Five girls sit at the small round table, surrounded by Toblerone chocolates and Pre-calculus textbooks in various stages of decay.
At the corner table, Zoie quietly talks herself through pre-calc problems. When she checks the back of the book, she finds her answers are correct, and mutters: “hooray.”
Jim jumps from helping two girls with an online VTVLC math quiz, back to another pair struggling with the pre-calc homework.
Jim is a legend among U-32 students, a friendly supportive face who is always there in times of need. And today is no exception.
“Zoie needs help,” Zoie says without turning her eyes away from her impossible pre-calc problem. “I’m being called away,” Jim says to the two VTVLC girls, dancing away.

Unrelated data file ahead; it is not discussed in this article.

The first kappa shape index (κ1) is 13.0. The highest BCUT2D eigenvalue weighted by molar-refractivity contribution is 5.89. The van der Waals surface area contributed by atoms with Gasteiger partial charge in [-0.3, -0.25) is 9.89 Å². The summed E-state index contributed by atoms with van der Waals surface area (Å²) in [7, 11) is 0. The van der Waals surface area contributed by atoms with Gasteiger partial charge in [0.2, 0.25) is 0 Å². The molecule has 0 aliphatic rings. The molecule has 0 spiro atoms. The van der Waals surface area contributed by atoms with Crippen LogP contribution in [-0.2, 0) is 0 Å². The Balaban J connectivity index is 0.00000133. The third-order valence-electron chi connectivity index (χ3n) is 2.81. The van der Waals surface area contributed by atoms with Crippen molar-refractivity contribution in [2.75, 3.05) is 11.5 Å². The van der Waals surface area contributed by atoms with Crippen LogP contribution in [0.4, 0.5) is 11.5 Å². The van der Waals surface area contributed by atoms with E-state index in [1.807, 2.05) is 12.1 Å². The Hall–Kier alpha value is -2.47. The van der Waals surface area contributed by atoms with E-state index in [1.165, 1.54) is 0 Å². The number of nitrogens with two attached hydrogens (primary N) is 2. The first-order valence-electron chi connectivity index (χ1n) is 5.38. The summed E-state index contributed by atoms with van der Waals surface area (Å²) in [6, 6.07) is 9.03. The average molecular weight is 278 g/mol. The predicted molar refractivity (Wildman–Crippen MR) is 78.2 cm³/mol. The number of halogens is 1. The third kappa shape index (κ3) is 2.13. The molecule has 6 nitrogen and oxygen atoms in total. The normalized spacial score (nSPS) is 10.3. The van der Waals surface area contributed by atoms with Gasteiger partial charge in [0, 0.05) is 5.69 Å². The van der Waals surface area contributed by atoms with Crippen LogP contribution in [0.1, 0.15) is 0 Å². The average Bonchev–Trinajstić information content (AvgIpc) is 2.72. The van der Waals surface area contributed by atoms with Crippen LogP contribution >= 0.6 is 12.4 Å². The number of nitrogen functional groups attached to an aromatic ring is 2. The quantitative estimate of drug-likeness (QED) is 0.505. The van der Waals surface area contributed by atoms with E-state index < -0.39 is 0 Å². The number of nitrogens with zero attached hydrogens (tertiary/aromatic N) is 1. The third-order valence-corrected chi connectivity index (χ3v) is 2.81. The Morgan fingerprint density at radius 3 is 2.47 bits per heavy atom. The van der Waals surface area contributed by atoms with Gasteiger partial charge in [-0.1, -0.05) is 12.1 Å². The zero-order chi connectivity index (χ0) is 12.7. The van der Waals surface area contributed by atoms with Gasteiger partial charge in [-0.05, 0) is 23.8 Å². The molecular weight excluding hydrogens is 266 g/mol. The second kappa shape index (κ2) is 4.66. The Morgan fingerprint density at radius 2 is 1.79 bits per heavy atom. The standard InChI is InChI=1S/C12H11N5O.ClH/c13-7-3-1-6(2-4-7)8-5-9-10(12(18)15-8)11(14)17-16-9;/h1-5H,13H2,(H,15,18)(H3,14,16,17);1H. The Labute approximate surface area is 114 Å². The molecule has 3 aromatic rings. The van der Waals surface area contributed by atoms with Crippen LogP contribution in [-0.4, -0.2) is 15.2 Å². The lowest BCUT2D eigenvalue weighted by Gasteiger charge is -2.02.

“It’s this stinkin’ 24!”
“It’s false! Everyone knows that 24 is false!” Jim says loudly with a delighted smile on his face, as he pulls up a chair.
“A Computer image, I don’t care about that,” Jim mumbles, reading the question. “To simulate an approaching vehicle. Oh, so we have this car in here.”
He grabs a piece of scrap paper.
“Those seven years of art school are finally paying off,” Jim laughs, starting to draw a car.
“Looks more like an airplane,” he says. “Here’s how you know it’s a car: it’s honking its horn.” He draws rough lines around its hood.
The third-period bell rings and heavy metal blares through the speakers. Zoie sighs as she reluctantly stands up from her chair.
“Pre-calc is meaningless,” Zoie says, exasperated.
“That’s why pre-calc was invented, to be meaningless,” Jim says. He heads back to his desk for a quick tea break, before the next wave of struggling students.
“The problem with this job is the tea’s always cold.”